Europe South Asia Asia Pacific Americas Middle East Africa BBC Homepage World Service Education

Front Page



UK Politics







Talking Point

In Depth

On Air

Low Graphics

Wednesday, October 20, 1999 Published at 10:25 GMT 11:25 UK

UK: Scotland

Herd goes wild, not mad

The Orkney herd is no longer domesticated

Experts have identified a new breed of cattle living on an uninhabited island in the Orkneys.

Professor Stephen Hall discusses the breed's classification
It is the first time in more than a century that a new breed has been identified and it will be entered in the World Dictionary of Livestock Breeds.

The herd, which has been undisturbed for the past 25 years on the island of Swona, has been breeding by natural selection for several generations.

Because the herd has been undisturbed, it has regained traits common to its ancestors.

'Survival of fittest'

The cattle are wary of humans and can display some aggression. Scientists have shown interest in the herd because it reflects Charles Darwin's theory of survival of the fittest.

[ image: The herd might be a source of BSE free genetic material]
The herd might be a source of BSE free genetic material
Swona was abandoned by humans in 1974 when its ageing population began to die out and was not reinvigorated by new blood.

The cattle were left to their own devices and have since been studied by Professor Stephen Hall, a zoologist at De Montfort University in Leicester.

He told the BBC: "In the herd at the moment there are 20 cattle, and seven of those are mature bulls and that's not the sort of thing you would get in any commercial farm.

"The bulls will contest among themselves - they might fight, or they might assert their dominance in different ways and it is the fittest bull which will sire the calves."

Because the cows have been free of human interference - with the ability to make their own breeding choices - they are reckoned to have diverged enough genetically to be classed as a new distinct breed.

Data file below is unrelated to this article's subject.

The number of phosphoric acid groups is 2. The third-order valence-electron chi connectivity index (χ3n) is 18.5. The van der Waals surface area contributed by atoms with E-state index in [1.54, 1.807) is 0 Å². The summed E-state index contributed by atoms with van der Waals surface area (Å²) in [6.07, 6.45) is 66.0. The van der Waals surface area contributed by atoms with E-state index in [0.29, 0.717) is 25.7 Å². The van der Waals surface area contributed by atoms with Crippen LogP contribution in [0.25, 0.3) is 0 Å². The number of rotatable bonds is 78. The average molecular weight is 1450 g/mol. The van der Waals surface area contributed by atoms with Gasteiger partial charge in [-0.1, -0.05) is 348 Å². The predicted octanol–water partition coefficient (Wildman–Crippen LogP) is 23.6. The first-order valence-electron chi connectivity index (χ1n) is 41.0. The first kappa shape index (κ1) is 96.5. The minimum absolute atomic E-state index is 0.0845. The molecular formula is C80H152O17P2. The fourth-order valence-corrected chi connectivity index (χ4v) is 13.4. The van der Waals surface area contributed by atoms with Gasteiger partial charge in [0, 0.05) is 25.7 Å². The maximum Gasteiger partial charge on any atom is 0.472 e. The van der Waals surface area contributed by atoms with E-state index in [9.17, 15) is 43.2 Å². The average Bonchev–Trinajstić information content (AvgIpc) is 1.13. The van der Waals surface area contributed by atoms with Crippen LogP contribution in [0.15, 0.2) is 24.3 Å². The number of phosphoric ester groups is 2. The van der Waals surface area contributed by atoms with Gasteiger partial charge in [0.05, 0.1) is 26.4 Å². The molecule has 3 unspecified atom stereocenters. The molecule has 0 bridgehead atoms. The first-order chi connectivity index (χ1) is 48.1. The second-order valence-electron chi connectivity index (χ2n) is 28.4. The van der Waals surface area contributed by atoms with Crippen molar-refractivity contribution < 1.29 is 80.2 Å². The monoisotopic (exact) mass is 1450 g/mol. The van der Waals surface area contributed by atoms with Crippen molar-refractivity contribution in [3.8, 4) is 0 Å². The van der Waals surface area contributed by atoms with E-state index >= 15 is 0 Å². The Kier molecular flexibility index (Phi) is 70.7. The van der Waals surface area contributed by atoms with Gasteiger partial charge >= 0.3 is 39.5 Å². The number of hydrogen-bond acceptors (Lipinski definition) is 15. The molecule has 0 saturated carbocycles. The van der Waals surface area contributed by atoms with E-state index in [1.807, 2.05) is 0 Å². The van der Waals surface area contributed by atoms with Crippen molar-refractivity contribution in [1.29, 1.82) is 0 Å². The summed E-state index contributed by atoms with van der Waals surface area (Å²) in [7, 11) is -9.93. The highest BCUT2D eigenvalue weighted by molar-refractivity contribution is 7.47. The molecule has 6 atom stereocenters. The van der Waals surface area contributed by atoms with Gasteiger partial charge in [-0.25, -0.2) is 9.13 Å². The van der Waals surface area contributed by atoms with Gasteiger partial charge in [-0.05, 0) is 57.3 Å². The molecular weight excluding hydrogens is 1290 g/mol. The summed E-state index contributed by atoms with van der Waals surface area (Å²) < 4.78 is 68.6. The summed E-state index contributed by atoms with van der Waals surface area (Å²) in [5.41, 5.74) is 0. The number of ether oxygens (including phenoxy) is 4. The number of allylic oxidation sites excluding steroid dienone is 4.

Human influence

All other breeds in Britain have evolved as a result of human influence in the breeding process.

Professor Hall said: "These are the only cattle which were developed during the agricultural revolution and which have since reverted to the wild."

[ image: The herd has developed by survival of the fittest]
The herd has developed by survival of the fittest
The herd is free of BSE and may prove to be a genetic source for research on the condition.

"We are having to rethink what we use livestock for, and in many parts of Scotland where hill farming is difficult to see in many ways as an economic future we might be starting to think about animals to maintain the landscape," he said.

"That is the sort of thing where a very hardy, independent breed of cattle like these could be useful.

"They could get on with the job of keeping the landscape looking good without requiring a lot of intervention from people."

Advanced options | Search tips

Back to top | BBC News Home | BBC Homepage |

Internet Links

De Montfort University


The BBC is not responsible for the content of external internet sites.

In this section

Toys withdrawn in E.coli health scare

From Sport
Collins calls it a day for Scots

Pro-lifers plan shock launch

Death inquiry anaesthetist barred

Bowled over by Lord's

Ministers loosen purse strings

'Delight' at Tunnel court outcome

From Sport
Derby double swoop fails

Demands for far-reaching information bill

Gaelic makes sound use of the internet

Trusts 'ignoring' depression advice

BBC Scotland - On Air

'Little change' since poverty pledge

Nine hurt as bus crashes into pub

Teachers' union in pay body challenge

Dental death hearing adjourned

Parliament ponders Royal High flit

Reid quits PR job

Industry misses new trains target

Football and royalty dominate Westminster

From Sport
The next Battle of Britain

Man charged with murdering lab technician

Lockerbie trial judges named

Festival award for Ratcatcher